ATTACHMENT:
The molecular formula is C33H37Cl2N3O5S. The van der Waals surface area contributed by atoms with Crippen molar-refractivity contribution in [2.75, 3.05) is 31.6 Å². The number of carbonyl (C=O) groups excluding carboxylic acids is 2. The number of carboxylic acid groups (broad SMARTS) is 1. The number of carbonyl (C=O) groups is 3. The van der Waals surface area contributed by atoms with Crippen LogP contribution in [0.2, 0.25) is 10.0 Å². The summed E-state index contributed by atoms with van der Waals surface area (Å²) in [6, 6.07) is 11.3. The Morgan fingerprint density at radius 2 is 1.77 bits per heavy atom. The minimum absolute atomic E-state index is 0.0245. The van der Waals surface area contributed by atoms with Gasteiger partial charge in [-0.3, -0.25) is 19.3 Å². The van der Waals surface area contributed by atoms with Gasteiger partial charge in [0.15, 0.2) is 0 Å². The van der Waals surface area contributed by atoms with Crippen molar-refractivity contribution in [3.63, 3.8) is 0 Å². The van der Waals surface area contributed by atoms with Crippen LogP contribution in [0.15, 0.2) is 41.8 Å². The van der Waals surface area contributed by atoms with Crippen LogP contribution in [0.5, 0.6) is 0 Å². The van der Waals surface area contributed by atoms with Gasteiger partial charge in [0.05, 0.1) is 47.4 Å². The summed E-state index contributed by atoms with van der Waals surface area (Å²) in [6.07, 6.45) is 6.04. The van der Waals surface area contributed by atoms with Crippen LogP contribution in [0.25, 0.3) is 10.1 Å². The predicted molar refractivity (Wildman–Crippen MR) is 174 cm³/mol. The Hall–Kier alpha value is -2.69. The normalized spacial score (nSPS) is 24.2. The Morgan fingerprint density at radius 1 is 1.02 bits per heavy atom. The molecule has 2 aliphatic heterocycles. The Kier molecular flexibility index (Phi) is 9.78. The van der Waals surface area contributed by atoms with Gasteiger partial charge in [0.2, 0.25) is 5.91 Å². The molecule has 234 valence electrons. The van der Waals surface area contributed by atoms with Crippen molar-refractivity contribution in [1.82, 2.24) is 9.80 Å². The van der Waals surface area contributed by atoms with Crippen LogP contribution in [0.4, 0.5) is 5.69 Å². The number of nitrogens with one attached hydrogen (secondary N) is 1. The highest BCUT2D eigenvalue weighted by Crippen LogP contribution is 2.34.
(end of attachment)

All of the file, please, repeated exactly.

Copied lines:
The molecular formula is C33H37Cl2N3O5S. The van der Waals surface area contributed by atoms with Crippen molar-refractivity contribution in [2.75, 3.05) is 31.6 Å². The number of carbonyl (C=O) groups excluding carboxylic acids is 2. The number of carboxylic acid groups (broad SMARTS) is 1. The number of carbonyl (C=O) groups is 3. The van der Waals surface area contributed by atoms with Crippen LogP contribution in [0.2, 0.25) is 10.0 Å². The summed E-state index contributed by atoms with van der Waals surface area (Å²) in [6, 6.07) is 11.3. The Morgan fingerprint density at radius 2 is 1.77 bits per heavy atom. The minimum absolute atomic E-state index is 0.0245. The van der Waals surface area contributed by atoms with Gasteiger partial charge in [-0.3, -0.25) is 19.3 Å². The van der Waals surface area contributed by atoms with Gasteiger partial charge in [0.15, 0.2) is 0 Å². The van der Waals surface area contributed by atoms with Crippen molar-refractivity contribution in [3.63, 3.8) is 0 Å². The van der Waals surface area contributed by atoms with Crippen LogP contribution in [0.15, 0.2) is 41.8 Å². The van der Waals surface area contributed by atoms with Crippen LogP contribution in [0.5, 0.6) is 0 Å². The van der Waals surface area contributed by atoms with Gasteiger partial charge in [0.05, 0.1) is 47.4 Å². The summed E-state index contributed by atoms with van der Waals surface area (Å²) in [6.07, 6.45) is 6.04. The van der Waals surface area contributed by atoms with Crippen LogP contribution in [0.25, 0.3) is 10.1 Å². The predicted molar refractivity (Wildman–Crippen MR) is 174 cm³/mol. The Hall–Kier alpha value is -2.69. The normalized spacial score (nSPS) is 24.2. The Morgan fingerprint density at radius 1 is 1.02 bits per heavy atom. The molecule has 2 aliphatic heterocycles. The Kier molecular flexibility index (Phi) is 9.78. The van der Waals surface area contributed by atoms with Gasteiger partial charge in [0.2, 0.25) is 5.91 Å². The molecule has 234 valence electrons. The van der Waals surface area contributed by atoms with Crippen molar-refractivity contribution in [1.82, 2.24) is 9.80 Å². The van der Waals surface area contributed by atoms with Crippen LogP contribution in [0.4, 0.5) is 5.69 Å². The number of nitrogens with one attached hydrogen (secondary N) is 1. The highest BCUT2D eigenvalue weighted by Crippen LogP contribution is 2.34.